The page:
Faster than drought stress, temperature stress may rapidly revert. Temperature changes cause metabolic responses that are particularly well characterized after heat shock or extended cold exposure (e.g., Kaplan et al., 2004, 2007; Guy et al., 2008). The temperature-induced metabolic responses comprise strong changes in a wide range of metabolite pools that indicate global reprogramming of primary metabolism in Arabidopsis rosettes. Data on metabolomic and transcriptomic cold recovery describe a 24-h metabolic imprint after 4 days of exposure to 4°C (Kaplan et al., 2004, 2007) and reveal several interesting aspects. Firstly, most of the cold-induced transcript changes returned to the pre-stress state after 24 h. In contrast, primary metabolism was only partially recovered. These differences between transcriptional and metabolic recovery from cold stress were recently confirmed in greater detail by Pagter et al. (2017). Secondly, the metabolite profile of the recovery phase differed significantly from all measured time points during cold exposure, supporting the observation that the metabolic reorganization after stress exhibits different kinetics than the stress response. Cold de-acclimating metabolism was associated with partially maintained enhanced freeze tolerance, which apparently remains active at least 3 days into cold-recovery (Kaplan et al., 2004; Zuther et al., 2015). Zuther et al. (2018) reported genetic differences in the transcriptomic and metabolic patterns during cold memory of the Arabidopsis ecotypes, Col-0 and N14.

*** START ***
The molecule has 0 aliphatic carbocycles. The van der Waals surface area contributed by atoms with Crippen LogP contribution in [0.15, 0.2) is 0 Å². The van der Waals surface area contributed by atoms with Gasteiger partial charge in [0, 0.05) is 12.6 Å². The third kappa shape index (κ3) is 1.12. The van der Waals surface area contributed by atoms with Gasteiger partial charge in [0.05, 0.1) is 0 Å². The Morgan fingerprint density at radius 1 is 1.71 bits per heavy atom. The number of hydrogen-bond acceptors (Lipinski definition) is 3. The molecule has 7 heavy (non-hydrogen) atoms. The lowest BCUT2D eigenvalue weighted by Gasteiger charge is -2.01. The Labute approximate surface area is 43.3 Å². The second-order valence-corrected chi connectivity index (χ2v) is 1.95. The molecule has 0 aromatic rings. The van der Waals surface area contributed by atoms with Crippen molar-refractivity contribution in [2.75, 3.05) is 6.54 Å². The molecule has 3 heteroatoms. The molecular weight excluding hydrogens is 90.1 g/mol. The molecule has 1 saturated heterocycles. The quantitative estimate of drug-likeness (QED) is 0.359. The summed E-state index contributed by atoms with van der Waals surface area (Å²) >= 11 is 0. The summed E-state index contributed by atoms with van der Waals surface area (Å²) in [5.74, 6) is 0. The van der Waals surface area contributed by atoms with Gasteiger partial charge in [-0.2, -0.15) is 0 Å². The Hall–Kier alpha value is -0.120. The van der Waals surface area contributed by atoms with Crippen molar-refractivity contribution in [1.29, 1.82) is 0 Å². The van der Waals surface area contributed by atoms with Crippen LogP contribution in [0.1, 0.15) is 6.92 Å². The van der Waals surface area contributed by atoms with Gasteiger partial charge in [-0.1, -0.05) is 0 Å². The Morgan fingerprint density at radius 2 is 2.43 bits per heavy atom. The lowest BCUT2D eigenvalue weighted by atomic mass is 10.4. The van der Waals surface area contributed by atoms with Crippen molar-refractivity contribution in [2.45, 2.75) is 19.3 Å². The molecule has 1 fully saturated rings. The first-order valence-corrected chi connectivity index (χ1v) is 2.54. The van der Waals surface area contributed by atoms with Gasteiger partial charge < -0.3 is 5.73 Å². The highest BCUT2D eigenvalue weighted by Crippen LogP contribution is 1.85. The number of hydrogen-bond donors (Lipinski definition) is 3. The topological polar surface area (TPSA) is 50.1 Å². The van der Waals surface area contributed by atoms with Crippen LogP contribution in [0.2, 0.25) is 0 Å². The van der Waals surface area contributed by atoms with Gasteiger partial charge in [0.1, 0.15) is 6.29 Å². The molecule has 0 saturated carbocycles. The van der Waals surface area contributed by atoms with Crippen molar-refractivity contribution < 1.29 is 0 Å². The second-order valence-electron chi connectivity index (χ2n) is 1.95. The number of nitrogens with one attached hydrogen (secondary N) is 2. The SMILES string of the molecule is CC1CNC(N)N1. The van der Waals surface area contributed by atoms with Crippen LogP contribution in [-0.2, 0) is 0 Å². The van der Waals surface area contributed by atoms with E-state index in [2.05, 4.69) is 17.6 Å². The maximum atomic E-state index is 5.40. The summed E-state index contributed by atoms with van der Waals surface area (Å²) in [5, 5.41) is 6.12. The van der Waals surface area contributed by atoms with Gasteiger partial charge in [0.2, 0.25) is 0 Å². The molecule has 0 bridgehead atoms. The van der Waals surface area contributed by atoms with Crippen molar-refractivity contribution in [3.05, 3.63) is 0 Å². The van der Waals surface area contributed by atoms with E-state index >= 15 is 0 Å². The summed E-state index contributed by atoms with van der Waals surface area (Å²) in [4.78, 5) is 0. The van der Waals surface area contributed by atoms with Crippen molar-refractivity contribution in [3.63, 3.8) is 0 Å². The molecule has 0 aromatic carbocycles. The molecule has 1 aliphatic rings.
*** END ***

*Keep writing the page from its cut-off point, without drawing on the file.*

A complex picture of metabolic reorganization during recovery was described after freezing stress of crown tissue of oat (Avena sativa L.) by Henson et al. (2014). After 3 weeks of cold acclimation and 1 day of freezing, plants were monitored during 14 days of recovery. At the end of recovery, several amino acids were largely increased compared to non-stressed plants, and several sugars and organic acids were reduced. Moreover, the metabolic profile differed markedly from what is observed after cold stress recovery, indicating that this overwintering species relies on specific regulations for freezing resistance.